Traveling further West to Colorado, Denver is more well known for its Victorian era and Prairie Style architecture. However, Denver, Boulder, and Colorado Springs have some examples of Art Deco architecture. None of these cities feature many, if any, skyscrapers, so most of the examples of Art Deco are smaller structures, typically municipal buildings and schools. While a few of these buildings do have a vertical element to them, most of them sport the decorative reliefs and carvings of the Art Deco period. Colorado is not known for being at the forefront of many trends, and this period of architecture is no different. Most of the buildings featuring the Art Deco style were built in the mid to late 1930’s.

Boulder Courthouse - Image courtesy of Roadside Architecture

The Boulder Courthouse, completed in 1933, is perhaps one of the more Art Deco style buildings in the state. It shares the strong vertical focal point along with the blocky terraced structures on the side. Carved reliefs decorate the limestone exterior, another common trait of not just Colorado Art Deco, but Colorado architecture in general.

Colorado is also famous for the Art Deco brickwork that can be seen on various buildings around the state. By changing the angle of bricks, architects were able to mimic Art Deco styles while integrating the aesthetic of other buildings in the area.

Denver Art Deco Brickwork - Image Courtesy of The Denver Eye

Moving further West to Los Angeles, California, Art Deco architecture persists today. As has been the case with all of the examples shown here, the architecture fits into the pre-existing aesthetic of the city. Walking along the famous Hollywood Boulevard, there are many buildings that fall into the Art Deco style. Hollywood, well known for the glamour and the entertainment industry also brought popularity to the Art Deco style.

Much like Colorado, Los Angeles has very few skyscrapers. Partially due to the area being prone to earthquakes, and that the city had room to sprawl, rather than grow upwards. Hollywood and the surrounding areas take much of their aesthetic from a mix of Mexican and Meso-American styles. One difference between Hollywood and Denver Art Deco is that while the buildings are shorter than in NYC and Chicago, Hollywood buildings do emphasize an upwards direction, and frequently feature a high middle-point or tower.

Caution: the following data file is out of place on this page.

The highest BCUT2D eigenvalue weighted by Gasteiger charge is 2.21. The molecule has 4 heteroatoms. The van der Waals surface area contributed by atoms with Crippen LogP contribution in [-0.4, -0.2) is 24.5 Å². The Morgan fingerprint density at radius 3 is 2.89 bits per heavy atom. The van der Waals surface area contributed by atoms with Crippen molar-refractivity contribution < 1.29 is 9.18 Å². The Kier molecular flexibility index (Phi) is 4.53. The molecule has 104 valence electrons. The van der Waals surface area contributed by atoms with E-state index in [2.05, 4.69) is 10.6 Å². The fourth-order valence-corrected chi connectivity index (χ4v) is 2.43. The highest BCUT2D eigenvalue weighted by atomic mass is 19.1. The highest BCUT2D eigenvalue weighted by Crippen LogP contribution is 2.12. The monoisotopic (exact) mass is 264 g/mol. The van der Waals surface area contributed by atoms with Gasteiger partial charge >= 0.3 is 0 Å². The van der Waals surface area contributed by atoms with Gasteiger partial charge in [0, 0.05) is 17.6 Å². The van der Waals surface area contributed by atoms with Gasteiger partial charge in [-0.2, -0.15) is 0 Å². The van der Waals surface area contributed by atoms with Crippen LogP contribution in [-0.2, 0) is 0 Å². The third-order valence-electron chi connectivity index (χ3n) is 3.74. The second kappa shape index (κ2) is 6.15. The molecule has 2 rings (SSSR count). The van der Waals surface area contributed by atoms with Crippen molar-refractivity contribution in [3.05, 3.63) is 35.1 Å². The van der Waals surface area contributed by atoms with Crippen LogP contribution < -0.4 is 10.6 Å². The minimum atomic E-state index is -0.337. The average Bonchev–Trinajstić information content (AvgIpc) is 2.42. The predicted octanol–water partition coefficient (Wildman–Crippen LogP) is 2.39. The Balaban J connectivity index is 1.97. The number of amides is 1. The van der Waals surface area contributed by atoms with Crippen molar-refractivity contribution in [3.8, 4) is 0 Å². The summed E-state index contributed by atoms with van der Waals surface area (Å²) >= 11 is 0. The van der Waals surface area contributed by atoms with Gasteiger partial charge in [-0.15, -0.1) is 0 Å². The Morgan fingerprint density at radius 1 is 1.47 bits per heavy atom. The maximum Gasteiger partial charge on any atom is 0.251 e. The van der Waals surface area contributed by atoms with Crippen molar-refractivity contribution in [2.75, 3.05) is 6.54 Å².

Hollywood First National Bank Building - Photo Courtesy of Benjamin Krudwig

An interesting example of Art Deco architecture is the Hollywood First National Bank Building. Completed in 1928, this building features Art Deco designs on a Gothic base. Streamlined curves and geometric ornamentation adorn gothic-style arches while reliefs and Art Deco grotesques decorate the exterior.

California Bank Building, Gramercy Branch - Photo Courtesy of Benjamin Krudwig

Another example of Art Deco architecture in Hollywood is the Gramercy branch of the California Bank Building built around 1929. While most of the building is only about one story tall, a central tower highlights the Art Deco style. Strong geometric lines extend to the top to show off a steel and glass crown. While the shapes are indicative of Art Deco, the white plaster exterior shows off the aesthetic of the region. The Kress Building, built in 1934 (now a popular LA nightclub) shows off a similar white exterior, but highlights an opulent side of the Art Deco period with the golden adornments lining the front of the building.

The Kress Building - Photo Courtesy of Benjamin Krudwig

Though all of these buildings are prime examples of the many iterations of the Art Deco period, what stands out most is how each region integrated principles of Art Deco into their own architectural aesthetic. Every city used their own building styles, materials, and methods to create modern buildings that fit into the existing cityscape. In some cases. it would almost be impossible to tell when they were built unless one were to take a look at the details.